Do Multivitamins Work?
According to Grand View Research, the global dietary supplements market size was estimated at $123.28 billion in 2019. It seems almost everybody you meet is on some sort of multivitamin or dietary supplement. But do multivitamins work? Or are they a clever marketing ploy? This article will guide you through some of the reasons as to why people take multivitamins, their pros and cons, and it offers an assessment on whether they really work or not.
Why Do People Take Multivitamins?
First off, a definition of what we mean by multivitamin: a multivitamin is any dietary supplement that contains many different varieties of nutrients, including vitamins and minerals. They can also contain other ingredients for flavor, color and composition.
There are two main reasons people might take multivitamins. The first is pretty straightforward, a doctor might advise you to take one. This could be for a variety of reasons. You might be on a vegan or vegetarian diet and you may be missing a few key nutrients (for example, vitamin B12 is only found in animal foods). Or you might be pregnant or breastfeeding, which usually involves taking prenatal or postnatal vitamins to help ensure the health of you and your baby.
However, most people who take multivitamins have not been asked to do so by their doctor. They’re available right off the shelf at any drugstore or supermarket. So, multivitamins are not always taken strictly out of medical necessity. The other reason people take multivitamins is simply that they believe them to be healthy. After all, if multivitamins contain vitamins and minerals, then they must be healthy for you, or even essential for keeping good health.
Pros and Cons of Multivitamins
The reality of the effectiveness of multivitamins is a bit more complicated. Read on to find out more about some of the pros and cons to taking multivitamins.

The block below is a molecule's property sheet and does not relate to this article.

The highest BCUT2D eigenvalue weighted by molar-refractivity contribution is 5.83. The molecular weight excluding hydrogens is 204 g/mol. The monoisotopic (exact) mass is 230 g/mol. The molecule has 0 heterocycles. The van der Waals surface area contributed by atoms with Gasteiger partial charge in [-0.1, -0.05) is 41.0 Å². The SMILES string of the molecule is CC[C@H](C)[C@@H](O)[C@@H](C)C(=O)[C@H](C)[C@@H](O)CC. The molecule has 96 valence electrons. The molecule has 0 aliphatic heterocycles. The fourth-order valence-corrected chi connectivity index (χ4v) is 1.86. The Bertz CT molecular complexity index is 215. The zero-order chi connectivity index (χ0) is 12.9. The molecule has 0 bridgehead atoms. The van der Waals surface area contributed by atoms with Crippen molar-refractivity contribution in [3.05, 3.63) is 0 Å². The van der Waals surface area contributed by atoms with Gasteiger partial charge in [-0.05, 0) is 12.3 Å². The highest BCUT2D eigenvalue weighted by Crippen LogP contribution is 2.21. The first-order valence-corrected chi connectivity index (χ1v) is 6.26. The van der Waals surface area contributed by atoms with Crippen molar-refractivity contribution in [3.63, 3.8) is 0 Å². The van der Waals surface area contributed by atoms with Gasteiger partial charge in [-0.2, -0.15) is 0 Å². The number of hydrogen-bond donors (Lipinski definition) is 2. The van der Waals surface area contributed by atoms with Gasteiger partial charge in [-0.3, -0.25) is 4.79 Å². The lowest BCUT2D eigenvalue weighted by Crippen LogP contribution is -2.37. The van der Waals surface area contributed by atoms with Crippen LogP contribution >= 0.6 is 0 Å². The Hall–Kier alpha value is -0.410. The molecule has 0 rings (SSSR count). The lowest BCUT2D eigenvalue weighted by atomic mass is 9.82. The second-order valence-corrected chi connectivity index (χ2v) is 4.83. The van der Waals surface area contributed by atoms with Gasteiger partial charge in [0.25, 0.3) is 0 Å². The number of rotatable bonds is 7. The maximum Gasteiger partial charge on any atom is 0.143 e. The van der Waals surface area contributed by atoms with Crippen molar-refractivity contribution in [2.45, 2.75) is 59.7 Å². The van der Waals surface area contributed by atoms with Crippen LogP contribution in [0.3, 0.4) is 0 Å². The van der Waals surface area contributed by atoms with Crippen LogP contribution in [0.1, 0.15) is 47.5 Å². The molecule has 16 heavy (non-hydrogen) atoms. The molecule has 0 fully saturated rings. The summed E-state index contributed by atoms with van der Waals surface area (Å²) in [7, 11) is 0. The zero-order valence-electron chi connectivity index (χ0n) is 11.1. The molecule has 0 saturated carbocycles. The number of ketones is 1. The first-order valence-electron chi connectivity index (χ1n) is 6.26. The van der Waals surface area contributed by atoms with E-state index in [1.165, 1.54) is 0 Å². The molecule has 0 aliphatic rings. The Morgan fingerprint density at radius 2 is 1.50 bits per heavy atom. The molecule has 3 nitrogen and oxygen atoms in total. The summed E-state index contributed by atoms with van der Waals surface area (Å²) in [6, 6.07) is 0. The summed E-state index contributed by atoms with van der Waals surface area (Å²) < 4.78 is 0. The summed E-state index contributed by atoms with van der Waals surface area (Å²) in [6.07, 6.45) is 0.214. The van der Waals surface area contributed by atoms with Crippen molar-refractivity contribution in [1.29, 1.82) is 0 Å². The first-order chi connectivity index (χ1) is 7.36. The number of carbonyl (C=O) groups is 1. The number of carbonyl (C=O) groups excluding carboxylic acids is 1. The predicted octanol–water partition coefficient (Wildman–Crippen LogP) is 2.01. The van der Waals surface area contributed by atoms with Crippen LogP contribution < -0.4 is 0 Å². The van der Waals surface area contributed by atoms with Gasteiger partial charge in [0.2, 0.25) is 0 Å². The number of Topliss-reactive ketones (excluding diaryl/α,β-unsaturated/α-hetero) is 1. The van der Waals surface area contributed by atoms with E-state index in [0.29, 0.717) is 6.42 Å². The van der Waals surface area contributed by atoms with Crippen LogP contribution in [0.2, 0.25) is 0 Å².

Multivitamins contain many of the vitamins and minerals that your body needs to function, generally in quantities larger than your body needs to account for issues with absorption. When they are taken as directed, can improve your overall physical and mental health and reduce your risk for vitamin deficiency.
And, for those on diets who may be missing certain nutrients (like vegan or vegetarian diets), those who have limits on intake of food (like recent gastric bypass patients), or even for picky eaters, multivitamins can guarantee a certain baseline level of vitamins entering your body every day.
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Multivitamins and other dietary supplements can be costly since they must be taken everyday and are not usually considered prescription medications that would be covered by insurance.
Relying on multivitamins for nutrients can lead people to not seek out healthy foods in their life, believing they are getting all needs met by the vitamins. This can be dangerous and lead to health problems.
Because multivitamins are available in stores without a prescription, it is easy to purchase and take a vitamin that may do more harm than good, depending on your needs. For example, men need less iron than women, so a man will usually get all the iron he needs through meat and eggs. If he takes a multivitamin that contains iron, he could put himself at risk for vitamin toxicity, or illness caused by an overload of a certain vitamin. Some vitamins are more harmful in high concentrations than others. For example, vitamins E and K are relatively nontoxic, but vitamins A and D can be highly toxic if overconsumed.
The Verdict: Do Multivitamins Actually Work?
The overall verdict is that yes. Vitamins do work… if used correctly.
Vitamins are not a substitute for a healthy diet. The best way to get the nutrients your body needs is by eating a balanced diet that contains lots of fruits and vegetables, a sufficient amount of protein, and limits excess carbohydrates. This is how humans got their nutrients before the first multivitamins and it still works today.
However, a daily multivitamin can serve as an extra support if you are not getting the amount of nutrients your body requires each day. Vitamins and other dietary supplements are not substitutes for other healthy lifestyle choices. Rather, they supplement these choices. That’s why they’re called dietary supplements. Otherwise they would be called dietary substitutes.
Whether you take a multivitamin because your doctor advised you to, or for another reason, always make sure to consult a medical professional when adding new medications (which includes vitamins) to your regime. With vitamins, more is not always better, so it is important to keep your medical provider updated on what you are taking to prevent vitamin toxicity.
Multivitamins should be one of many tools in your personal health toolkit, along with a good diet, regular exercise, good sleep and regular checkups. They are not the be all and end all. However, if used correctly, multivitamins can be one valuable asset towards living a better, healthier life.